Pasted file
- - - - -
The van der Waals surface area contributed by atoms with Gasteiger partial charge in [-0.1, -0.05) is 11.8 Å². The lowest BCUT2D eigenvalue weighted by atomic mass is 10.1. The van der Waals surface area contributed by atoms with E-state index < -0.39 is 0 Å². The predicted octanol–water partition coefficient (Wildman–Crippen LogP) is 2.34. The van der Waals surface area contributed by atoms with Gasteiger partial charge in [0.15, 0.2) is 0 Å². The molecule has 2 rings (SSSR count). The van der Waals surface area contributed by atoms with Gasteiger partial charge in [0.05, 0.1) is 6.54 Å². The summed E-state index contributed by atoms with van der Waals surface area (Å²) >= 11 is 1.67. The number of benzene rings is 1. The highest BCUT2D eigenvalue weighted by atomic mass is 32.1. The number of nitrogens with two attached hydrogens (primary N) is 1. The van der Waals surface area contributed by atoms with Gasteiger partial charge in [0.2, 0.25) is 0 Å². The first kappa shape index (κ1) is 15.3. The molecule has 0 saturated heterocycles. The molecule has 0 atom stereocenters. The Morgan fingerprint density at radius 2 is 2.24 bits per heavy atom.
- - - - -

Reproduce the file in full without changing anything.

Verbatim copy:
The van der Waals surface area contributed by atoms with Gasteiger partial charge in [-0.1, -0.05) is 11.8 Å². The lowest BCUT2D eigenvalue weighted by atomic mass is 10.1. The van der Waals surface area contributed by atoms with E-state index < -0.39 is 0 Å². The predicted octanol–water partition coefficient (Wildman–Crippen LogP) is 2.34. The van der Waals surface area contributed by atoms with Gasteiger partial charge in [0.15, 0.2) is 0 Å². The molecule has 2 rings (SSSR count). The van der Waals surface area contributed by atoms with Gasteiger partial charge in [0.05, 0.1) is 6.54 Å². The summed E-state index contributed by atoms with van der Waals surface area (Å²) >= 11 is 1.67. The number of benzene rings is 1. The highest BCUT2D eigenvalue weighted by atomic mass is 32.1. The number of nitrogens with two attached hydrogens (primary N) is 1. The van der Waals surface area contributed by atoms with Gasteiger partial charge in [0.2, 0.25) is 0 Å². The first kappa shape index (κ1) is 15.3. The molecule has 0 saturated heterocycles. The molecule has 0 atom stereocenters. The Morgan fingerprint density at radius 2 is 2.24 bits per heavy atom.